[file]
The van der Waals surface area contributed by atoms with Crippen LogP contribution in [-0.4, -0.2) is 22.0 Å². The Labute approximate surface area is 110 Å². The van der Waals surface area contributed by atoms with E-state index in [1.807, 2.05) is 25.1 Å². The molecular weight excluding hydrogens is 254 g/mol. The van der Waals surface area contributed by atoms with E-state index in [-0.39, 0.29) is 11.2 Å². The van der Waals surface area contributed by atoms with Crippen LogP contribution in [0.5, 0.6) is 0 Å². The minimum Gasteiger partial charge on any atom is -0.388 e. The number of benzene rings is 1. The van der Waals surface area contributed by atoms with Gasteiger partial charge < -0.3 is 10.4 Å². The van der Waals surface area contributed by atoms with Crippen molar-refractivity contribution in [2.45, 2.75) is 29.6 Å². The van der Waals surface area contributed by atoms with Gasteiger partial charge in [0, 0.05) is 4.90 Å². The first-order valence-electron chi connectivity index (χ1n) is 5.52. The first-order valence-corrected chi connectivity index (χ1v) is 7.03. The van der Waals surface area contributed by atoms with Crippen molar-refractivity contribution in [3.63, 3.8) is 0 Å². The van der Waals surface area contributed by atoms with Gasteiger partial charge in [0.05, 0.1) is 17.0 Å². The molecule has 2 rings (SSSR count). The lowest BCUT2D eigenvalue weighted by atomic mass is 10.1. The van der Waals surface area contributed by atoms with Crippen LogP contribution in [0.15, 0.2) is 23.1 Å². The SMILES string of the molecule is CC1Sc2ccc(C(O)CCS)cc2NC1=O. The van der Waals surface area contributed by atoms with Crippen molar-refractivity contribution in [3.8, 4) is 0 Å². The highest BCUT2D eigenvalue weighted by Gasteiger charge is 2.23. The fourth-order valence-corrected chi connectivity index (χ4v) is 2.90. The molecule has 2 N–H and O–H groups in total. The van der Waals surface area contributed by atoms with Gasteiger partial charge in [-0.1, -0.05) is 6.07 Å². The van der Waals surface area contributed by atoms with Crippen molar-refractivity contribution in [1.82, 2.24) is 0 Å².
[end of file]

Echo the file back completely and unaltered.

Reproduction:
The van der Waals surface area contributed by atoms with Crippen LogP contribution in [-0.4, -0.2) is 22.0 Å². The Labute approximate surface area is 110 Å². The van der Waals surface area contributed by atoms with E-state index in [1.807, 2.05) is 25.1 Å². The molecular weight excluding hydrogens is 254 g/mol. The van der Waals surface area contributed by atoms with E-state index in [-0.39, 0.29) is 11.2 Å². The van der Waals surface area contributed by atoms with Crippen LogP contribution in [0.5, 0.6) is 0 Å². The minimum Gasteiger partial charge on any atom is -0.388 e. The number of benzene rings is 1. The van der Waals surface area contributed by atoms with Gasteiger partial charge < -0.3 is 10.4 Å². The van der Waals surface area contributed by atoms with Crippen molar-refractivity contribution in [2.45, 2.75) is 29.6 Å². The van der Waals surface area contributed by atoms with Gasteiger partial charge in [0, 0.05) is 4.90 Å². The first-order valence-electron chi connectivity index (χ1n) is 5.52. The first-order valence-corrected chi connectivity index (χ1v) is 7.03. The van der Waals surface area contributed by atoms with Crippen molar-refractivity contribution in [3.63, 3.8) is 0 Å². The van der Waals surface area contributed by atoms with Gasteiger partial charge in [0.05, 0.1) is 17.0 Å². The molecule has 2 rings (SSSR count). The lowest BCUT2D eigenvalue weighted by atomic mass is 10.1. The van der Waals surface area contributed by atoms with Crippen LogP contribution in [0.15, 0.2) is 23.1 Å². The SMILES string of the molecule is CC1Sc2ccc(C(O)CCS)cc2NC1=O. The van der Waals surface area contributed by atoms with Crippen molar-refractivity contribution in [3.8, 4) is 0 Å². The highest BCUT2D eigenvalue weighted by Gasteiger charge is 2.23. The fourth-order valence-corrected chi connectivity index (χ4v) is 2.90. The molecule has 2 N–H and O–H groups in total. The van der Waals surface area contributed by atoms with Gasteiger partial charge in [-0.1, -0.05) is 6.07 Å². The van der Waals surface area contributed by atoms with Crippen molar-refractivity contribution in [1.82, 2.24) is 0 Å².